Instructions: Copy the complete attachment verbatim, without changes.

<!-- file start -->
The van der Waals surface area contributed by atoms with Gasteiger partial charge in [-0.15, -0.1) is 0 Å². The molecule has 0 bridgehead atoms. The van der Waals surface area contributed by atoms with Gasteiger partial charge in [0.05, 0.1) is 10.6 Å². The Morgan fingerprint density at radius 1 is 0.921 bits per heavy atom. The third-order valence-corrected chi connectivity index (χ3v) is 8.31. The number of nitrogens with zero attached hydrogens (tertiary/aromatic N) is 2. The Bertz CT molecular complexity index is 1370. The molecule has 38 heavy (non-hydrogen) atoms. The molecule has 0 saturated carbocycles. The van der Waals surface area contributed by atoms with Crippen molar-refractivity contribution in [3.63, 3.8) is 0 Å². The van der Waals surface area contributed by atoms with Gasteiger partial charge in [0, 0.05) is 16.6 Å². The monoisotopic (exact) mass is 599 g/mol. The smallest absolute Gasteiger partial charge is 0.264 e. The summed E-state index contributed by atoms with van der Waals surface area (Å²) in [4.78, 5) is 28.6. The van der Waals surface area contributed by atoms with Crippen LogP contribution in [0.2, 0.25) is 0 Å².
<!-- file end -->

The van der Waals surface area contributed by atoms with Gasteiger partial charge in [-0.15, -0.1) is 0 Å². The molecule has 0 bridgehead atoms. The van der Waals surface area contributed by atoms with Gasteiger partial charge in [0.05, 0.1) is 10.6 Å². The Morgan fingerprint density at radius 1 is 0.921 bits per heavy atom. The third-order valence-corrected chi connectivity index (χ3v) is 8.31. The number of nitrogens with zero attached hydrogens (tertiary/aromatic N) is 2. The Bertz CT molecular complexity index is 1370. The molecule has 38 heavy (non-hydrogen) atoms. The molecule has 0 saturated carbocycles. The van der Waals surface area contributed by atoms with Crippen molar-refractivity contribution in [3.63, 3.8) is 0 Å². The van der Waals surface area contributed by atoms with Gasteiger partial charge in [0, 0.05) is 16.6 Å². The monoisotopic (exact) mass is 599 g/mol. The smallest absolute Gasteiger partial charge is 0.264 e. The summed E-state index contributed by atoms with van der Waals surface area (Å²) in [4.78, 5) is 28.6. The van der Waals surface area contributed by atoms with Crippen LogP contribution in [0.2, 0.25) is 0 Å².